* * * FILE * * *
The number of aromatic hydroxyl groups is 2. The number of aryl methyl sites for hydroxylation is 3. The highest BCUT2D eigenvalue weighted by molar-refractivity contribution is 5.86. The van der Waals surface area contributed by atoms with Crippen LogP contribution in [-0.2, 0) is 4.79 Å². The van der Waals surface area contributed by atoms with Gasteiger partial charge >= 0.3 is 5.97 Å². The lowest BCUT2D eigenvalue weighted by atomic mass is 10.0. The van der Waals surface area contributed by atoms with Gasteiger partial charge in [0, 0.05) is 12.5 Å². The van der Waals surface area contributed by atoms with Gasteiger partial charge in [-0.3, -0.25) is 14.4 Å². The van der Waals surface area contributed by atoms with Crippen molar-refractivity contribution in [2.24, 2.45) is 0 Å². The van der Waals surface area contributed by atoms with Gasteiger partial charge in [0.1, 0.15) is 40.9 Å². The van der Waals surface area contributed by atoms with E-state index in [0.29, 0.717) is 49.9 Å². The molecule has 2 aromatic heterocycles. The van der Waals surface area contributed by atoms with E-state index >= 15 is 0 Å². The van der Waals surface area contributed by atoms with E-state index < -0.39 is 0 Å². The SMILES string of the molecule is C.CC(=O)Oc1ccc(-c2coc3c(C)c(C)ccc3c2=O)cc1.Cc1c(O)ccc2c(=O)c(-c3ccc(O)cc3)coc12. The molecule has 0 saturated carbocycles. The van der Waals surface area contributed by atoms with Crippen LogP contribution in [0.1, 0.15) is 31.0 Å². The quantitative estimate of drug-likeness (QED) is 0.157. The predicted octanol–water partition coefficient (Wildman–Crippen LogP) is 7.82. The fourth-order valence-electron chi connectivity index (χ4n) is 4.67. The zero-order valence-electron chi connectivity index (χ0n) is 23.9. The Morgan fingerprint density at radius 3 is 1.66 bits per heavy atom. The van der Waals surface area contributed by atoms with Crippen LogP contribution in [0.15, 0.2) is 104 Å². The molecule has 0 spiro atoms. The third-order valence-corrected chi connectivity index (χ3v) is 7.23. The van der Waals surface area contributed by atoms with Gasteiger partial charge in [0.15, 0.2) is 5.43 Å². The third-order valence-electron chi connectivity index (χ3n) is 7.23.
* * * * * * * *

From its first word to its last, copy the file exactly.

The number of aromatic hydroxyl groups is 2. The number of aryl methyl sites for hydroxylation is 3. The highest BCUT2D eigenvalue weighted by molar-refractivity contribution is 5.86. The van der Waals surface area contributed by atoms with Crippen LogP contribution in [-0.2, 0) is 4.79 Å². The van der Waals surface area contributed by atoms with Gasteiger partial charge >= 0.3 is 5.97 Å². The lowest BCUT2D eigenvalue weighted by atomic mass is 10.0. The van der Waals surface area contributed by atoms with Gasteiger partial charge in [0, 0.05) is 12.5 Å². The van der Waals surface area contributed by atoms with Gasteiger partial charge in [-0.3, -0.25) is 14.4 Å². The van der Waals surface area contributed by atoms with Crippen molar-refractivity contribution in [2.24, 2.45) is 0 Å². The van der Waals surface area contributed by atoms with Gasteiger partial charge in [0.1, 0.15) is 40.9 Å². The van der Waals surface area contributed by atoms with E-state index in [0.29, 0.717) is 49.9 Å². The molecule has 2 aromatic heterocycles. The van der Waals surface area contributed by atoms with E-state index >= 15 is 0 Å². The van der Waals surface area contributed by atoms with E-state index < -0.39 is 0 Å². The SMILES string of the molecule is C.CC(=O)Oc1ccc(-c2coc3c(C)c(C)ccc3c2=O)cc1.Cc1c(O)ccc2c(=O)c(-c3ccc(O)cc3)coc12. The molecule has 0 saturated carbocycles. The van der Waals surface area contributed by atoms with Crippen LogP contribution in [0.1, 0.15) is 31.0 Å². The quantitative estimate of drug-likeness (QED) is 0.157. The predicted octanol–water partition coefficient (Wildman–Crippen LogP) is 7.82. The fourth-order valence-electron chi connectivity index (χ4n) is 4.67. The zero-order valence-electron chi connectivity index (χ0n) is 23.9. The Morgan fingerprint density at radius 3 is 1.66 bits per heavy atom. The van der Waals surface area contributed by atoms with Crippen LogP contribution in [0.15, 0.2) is 104 Å². The molecule has 0 spiro atoms. The third-order valence-corrected chi connectivity index (χ3v) is 7.23. The van der Waals surface area contributed by atoms with Gasteiger partial charge in [0.15, 0.2) is 5.43 Å². The third-order valence-electron chi connectivity index (χ3n) is 7.23.